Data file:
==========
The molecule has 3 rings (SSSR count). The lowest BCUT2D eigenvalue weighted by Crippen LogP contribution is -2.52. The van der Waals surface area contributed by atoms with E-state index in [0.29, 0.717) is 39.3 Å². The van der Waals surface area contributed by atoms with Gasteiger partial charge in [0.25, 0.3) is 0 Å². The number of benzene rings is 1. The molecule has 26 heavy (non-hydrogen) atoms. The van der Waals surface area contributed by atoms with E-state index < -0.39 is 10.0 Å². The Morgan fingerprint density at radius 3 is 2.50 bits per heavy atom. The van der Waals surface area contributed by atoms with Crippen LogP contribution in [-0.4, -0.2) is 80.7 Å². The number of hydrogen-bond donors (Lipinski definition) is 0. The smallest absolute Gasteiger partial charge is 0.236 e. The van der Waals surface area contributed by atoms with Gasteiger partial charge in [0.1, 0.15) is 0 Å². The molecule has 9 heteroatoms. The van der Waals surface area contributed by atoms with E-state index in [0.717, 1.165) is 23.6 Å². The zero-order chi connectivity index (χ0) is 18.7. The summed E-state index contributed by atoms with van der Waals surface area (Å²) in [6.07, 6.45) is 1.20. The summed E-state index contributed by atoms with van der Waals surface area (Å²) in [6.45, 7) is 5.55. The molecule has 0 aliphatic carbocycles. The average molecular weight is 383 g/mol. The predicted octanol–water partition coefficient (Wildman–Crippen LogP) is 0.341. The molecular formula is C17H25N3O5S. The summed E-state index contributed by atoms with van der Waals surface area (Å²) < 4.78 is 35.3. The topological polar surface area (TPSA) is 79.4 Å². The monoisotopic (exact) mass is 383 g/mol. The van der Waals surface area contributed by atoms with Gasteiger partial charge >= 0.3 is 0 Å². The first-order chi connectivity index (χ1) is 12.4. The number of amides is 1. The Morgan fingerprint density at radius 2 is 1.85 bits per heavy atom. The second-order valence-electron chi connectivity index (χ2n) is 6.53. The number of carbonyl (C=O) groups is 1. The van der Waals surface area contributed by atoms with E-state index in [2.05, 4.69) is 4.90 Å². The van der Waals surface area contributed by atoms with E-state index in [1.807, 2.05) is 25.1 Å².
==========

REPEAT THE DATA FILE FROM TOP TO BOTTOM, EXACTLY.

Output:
The molecule has 3 rings (SSSR count). The lowest BCUT2D eigenvalue weighted by Crippen LogP contribution is -2.52. The van der Waals surface area contributed by atoms with E-state index in [0.29, 0.717) is 39.3 Å². The van der Waals surface area contributed by atoms with Gasteiger partial charge in [0.25, 0.3) is 0 Å². The number of benzene rings is 1. The molecule has 26 heavy (non-hydrogen) atoms. The van der Waals surface area contributed by atoms with E-state index < -0.39 is 10.0 Å². The Morgan fingerprint density at radius 3 is 2.50 bits per heavy atom. The van der Waals surface area contributed by atoms with Crippen LogP contribution in [-0.4, -0.2) is 80.7 Å². The number of hydrogen-bond donors (Lipinski definition) is 0. The smallest absolute Gasteiger partial charge is 0.236 e. The van der Waals surface area contributed by atoms with Gasteiger partial charge in [0.1, 0.15) is 0 Å². The molecule has 9 heteroatoms. The van der Waals surface area contributed by atoms with E-state index in [0.717, 1.165) is 23.6 Å². The zero-order chi connectivity index (χ0) is 18.7. The summed E-state index contributed by atoms with van der Waals surface area (Å²) in [6.07, 6.45) is 1.20. The summed E-state index contributed by atoms with van der Waals surface area (Å²) in [6.45, 7) is 5.55. The molecule has 0 aliphatic carbocycles. The average molecular weight is 383 g/mol. The predicted octanol–water partition coefficient (Wildman–Crippen LogP) is 0.341. The molecular formula is C17H25N3O5S. The summed E-state index contributed by atoms with van der Waals surface area (Å²) < 4.78 is 35.3. The topological polar surface area (TPSA) is 79.4 Å². The monoisotopic (exact) mass is 383 g/mol. The van der Waals surface area contributed by atoms with Gasteiger partial charge >= 0.3 is 0 Å². The first-order chi connectivity index (χ1) is 12.4. The number of amides is 1. The Morgan fingerprint density at radius 2 is 1.85 bits per heavy atom. The second-order valence-electron chi connectivity index (χ2n) is 6.53. The number of carbonyl (C=O) groups is 1. The van der Waals surface area contributed by atoms with E-state index in [2.05, 4.69) is 4.90 Å². The van der Waals surface area contributed by atoms with E-state index in [1.807, 2.05) is 25.1 Å².